Aquarium visitor engagement with an ocean plastics exhibit: Effects on self-reported intended single-use plastic reductions and plastic-related environmental stewardship actions

Abstract: Plastic pollution requires, among a suite of other interventions, education to inspire behavioral change and reduce consumption of single-use items. We designed and installed an ocean plastics exhibit at the Oregon Coast Aquarium in Newport, Oregon, USA. We evaluated visitor engagement and the effects of the exhibit on their reported single-use plastic and plastic-related environmental stewardship intentions. Timed interaction observations (n = 317) revealed children (0–17 years) engaged more with interactive elements than adults (18–80+ years). Ten single-use plastic reduction and plastic stewardship intentions were evaluated through structured questionnaires; the top three behaviors visitors intended to change were: using a reusable straw (37.4%), cleaning the beach (37.4%), and bring-your-own bag to the store or market (33.0%). 18 to 29 year olds had the highest change in desire to address the ocean plastics problem before and after seeing the exhibit, but the lowest likelihood of engaging in either single-use plastics reduction or plastic stewardship actions of all age groups.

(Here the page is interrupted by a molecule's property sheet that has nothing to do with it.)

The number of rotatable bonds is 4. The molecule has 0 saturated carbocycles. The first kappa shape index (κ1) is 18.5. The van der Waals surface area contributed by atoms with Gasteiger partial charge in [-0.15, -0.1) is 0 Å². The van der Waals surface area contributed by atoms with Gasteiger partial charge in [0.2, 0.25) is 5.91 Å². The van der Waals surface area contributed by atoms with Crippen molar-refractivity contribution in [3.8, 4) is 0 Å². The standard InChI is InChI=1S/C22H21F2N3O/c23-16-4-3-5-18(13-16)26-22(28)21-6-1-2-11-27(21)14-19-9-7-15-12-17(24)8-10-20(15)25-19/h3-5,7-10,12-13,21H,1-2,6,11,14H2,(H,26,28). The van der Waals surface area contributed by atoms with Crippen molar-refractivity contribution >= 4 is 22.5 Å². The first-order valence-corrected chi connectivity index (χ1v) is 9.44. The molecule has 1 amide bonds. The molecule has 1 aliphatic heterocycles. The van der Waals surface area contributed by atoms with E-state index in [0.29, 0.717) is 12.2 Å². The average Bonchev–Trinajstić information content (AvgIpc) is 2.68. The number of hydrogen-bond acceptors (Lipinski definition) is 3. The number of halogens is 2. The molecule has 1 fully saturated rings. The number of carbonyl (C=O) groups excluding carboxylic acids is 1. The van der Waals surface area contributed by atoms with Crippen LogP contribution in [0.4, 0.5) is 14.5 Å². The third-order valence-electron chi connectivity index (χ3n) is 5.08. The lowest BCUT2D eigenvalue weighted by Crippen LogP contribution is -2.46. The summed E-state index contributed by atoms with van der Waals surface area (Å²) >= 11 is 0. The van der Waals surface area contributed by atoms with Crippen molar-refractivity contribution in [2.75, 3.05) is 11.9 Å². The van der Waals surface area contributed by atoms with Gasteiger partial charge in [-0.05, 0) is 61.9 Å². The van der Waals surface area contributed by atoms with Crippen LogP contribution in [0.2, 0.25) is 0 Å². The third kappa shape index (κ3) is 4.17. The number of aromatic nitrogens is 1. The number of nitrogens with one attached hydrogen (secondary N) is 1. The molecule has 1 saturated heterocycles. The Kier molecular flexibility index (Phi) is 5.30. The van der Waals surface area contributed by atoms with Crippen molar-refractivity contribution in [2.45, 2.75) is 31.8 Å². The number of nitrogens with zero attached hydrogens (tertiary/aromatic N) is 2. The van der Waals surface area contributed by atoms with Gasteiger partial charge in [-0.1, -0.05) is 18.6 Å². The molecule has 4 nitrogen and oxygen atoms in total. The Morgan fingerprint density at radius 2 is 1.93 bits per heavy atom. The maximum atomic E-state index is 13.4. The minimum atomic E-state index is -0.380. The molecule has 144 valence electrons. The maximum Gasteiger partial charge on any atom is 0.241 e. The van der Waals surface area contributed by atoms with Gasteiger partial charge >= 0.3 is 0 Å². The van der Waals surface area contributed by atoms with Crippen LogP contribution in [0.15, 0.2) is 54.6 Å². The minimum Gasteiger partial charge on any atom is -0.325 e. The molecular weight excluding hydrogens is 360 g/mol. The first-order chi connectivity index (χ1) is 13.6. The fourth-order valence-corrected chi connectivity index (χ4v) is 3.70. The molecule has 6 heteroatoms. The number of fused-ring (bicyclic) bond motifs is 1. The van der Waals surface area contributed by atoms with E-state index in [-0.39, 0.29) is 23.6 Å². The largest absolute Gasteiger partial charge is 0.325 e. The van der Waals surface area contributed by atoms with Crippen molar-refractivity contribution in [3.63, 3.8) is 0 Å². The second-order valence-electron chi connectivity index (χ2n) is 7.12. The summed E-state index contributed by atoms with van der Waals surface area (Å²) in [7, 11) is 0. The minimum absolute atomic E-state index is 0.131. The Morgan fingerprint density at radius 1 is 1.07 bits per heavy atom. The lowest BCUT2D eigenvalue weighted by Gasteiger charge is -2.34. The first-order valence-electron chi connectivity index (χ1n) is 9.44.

Authors: Britta R. Baechler, Elise F. Granek, Kerry A. Carlin-Morgan, Tina E. Smith, and Max Nielsen-Pincus

Baechler, Britta R.; et al
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Journal of Interpretation Research, Vol.25 (2), 2021
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30 pages